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National Seminar on The Imaginary Homelands of Salman Rushdie
full name / name of organization:
Department of English, Gauhati University
“It may be that writers in my position, exiles or emigrants or expatriates are haunted by some sense of loss, some urge to reclaim, to look back, even at the risk of being mutated into pillars of salt. But if we do look back, we must also do so in the knowledge – which gives rise to profound uncertainties – that our physical alienation from India almost inevitably means that we will not be capable of reclaiming precisely the thing that was lost; that we will, in short, create fictions, not actual cities or villages, but invisible ones, imaginary homelands, Indias of the mind.”(“Imaginary Homelands”)
The imagination of homelands, their loss and recovery, and consequent historical distortions, have been fashionable expatriate / diasporic conditions and disturbing and disruptive political positions within the postcolonial nation state. While the first has become a cultural phenomenon and the subject of sophisticated inquiry, the second, seen as potentially destructive of national unity has been left in the netherworld of disciplines and over time pushed into eruptions of violence.
The porosity of borders in a globalized world is a source of material advancement and intellectual adventure. And yet there is a corresponding phenomenon worldwide of homeland aspirations - visible political and socio-cultural expressions of identity and cultural threat perceptions, fears of ethno-cultural erasure and therefore an increasingly assertive discourse about national boundaries, ways of belonging in designated spaces and a complex majority/minority tussle. In our part of the country (India’s north eastern region), separatist and autonomy movements, and the spectre of breached borders, makes it imperative that we address from this location, the fashionable issues of homelands as imagined, constructed by a wishful memory, and the weight given to a term like “excess of belongings”. This questioning is as much a political necessity as it is a cultural issue, and Rushdie’s exploration of the ideas of homeland, belonging and unbelonging is an entry point into this area in contemporary thought that we believe will allow us to interrogate both the works of Rushdie and the complexities of our own situations. Against ideas of transnationalism, globalization, and the porosity of borders, the idea of homeland offers a curious and intellectually challenging situation of crisis.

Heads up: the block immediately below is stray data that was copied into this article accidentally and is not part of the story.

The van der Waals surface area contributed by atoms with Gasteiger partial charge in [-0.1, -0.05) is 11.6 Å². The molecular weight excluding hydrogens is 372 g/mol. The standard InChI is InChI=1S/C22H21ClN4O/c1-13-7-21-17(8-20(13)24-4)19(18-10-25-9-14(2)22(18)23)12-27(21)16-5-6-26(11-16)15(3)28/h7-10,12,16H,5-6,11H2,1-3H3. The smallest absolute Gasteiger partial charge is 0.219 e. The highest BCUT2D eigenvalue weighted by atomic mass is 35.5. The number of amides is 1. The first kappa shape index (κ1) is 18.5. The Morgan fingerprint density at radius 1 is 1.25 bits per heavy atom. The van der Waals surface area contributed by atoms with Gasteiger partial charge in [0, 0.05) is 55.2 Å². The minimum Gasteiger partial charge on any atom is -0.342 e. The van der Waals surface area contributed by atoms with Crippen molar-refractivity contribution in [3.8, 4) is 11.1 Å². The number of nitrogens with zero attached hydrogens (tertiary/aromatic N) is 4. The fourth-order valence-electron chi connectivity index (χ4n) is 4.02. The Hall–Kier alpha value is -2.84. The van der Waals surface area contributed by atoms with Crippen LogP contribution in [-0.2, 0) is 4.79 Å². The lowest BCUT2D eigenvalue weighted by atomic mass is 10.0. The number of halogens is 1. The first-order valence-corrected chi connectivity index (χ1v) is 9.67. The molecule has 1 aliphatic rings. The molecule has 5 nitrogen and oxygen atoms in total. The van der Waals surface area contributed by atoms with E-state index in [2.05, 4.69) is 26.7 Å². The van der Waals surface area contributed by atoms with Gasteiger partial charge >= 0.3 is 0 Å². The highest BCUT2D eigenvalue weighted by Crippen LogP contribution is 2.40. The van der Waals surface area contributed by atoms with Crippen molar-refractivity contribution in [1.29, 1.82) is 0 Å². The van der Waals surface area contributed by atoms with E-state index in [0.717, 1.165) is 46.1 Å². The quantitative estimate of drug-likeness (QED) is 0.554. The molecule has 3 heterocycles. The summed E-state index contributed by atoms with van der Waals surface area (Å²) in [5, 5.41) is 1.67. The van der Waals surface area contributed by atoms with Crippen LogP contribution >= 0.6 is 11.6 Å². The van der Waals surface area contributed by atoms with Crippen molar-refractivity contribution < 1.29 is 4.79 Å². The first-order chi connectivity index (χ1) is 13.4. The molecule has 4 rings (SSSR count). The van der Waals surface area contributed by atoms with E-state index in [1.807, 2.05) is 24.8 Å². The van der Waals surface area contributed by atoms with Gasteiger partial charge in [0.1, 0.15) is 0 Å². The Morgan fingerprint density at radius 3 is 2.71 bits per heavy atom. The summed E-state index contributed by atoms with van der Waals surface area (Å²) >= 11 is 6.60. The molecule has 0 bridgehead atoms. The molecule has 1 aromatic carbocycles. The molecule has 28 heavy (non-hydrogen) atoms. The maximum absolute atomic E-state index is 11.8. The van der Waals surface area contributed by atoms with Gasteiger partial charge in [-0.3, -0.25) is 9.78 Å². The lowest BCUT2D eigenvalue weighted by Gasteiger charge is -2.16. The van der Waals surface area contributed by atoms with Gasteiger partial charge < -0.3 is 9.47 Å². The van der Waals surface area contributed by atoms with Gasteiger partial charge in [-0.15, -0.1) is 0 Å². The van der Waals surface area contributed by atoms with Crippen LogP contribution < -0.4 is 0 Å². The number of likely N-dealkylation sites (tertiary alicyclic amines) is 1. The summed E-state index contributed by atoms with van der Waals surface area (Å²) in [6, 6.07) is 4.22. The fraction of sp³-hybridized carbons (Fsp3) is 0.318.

Some of the possible and predictable areas for papers of course would be the following:
However papers that address any one (or more) of these issues are expected to use the prism of the ‘homeland’ in developing and exploring the idea(s) in Rushdie’s writing. Papers should take into account actual locations and autonomy/homeland movements to enter the Rushdie oeuvre.
Paper presenters are requested to write their papers keeping in mind that they will be allocated a maximum reading time of 15 minutes each to be followed by 5 minutes interaction time. However, they should carry the longer version of the paper, if ready, and submit to the organizers for consideration for publication. The paper presenters must follow the MLA handbook format and are to submit a soft copy of the paper at the time of registration.
For further details contact:
Dr. Manasi Bora (9864034773)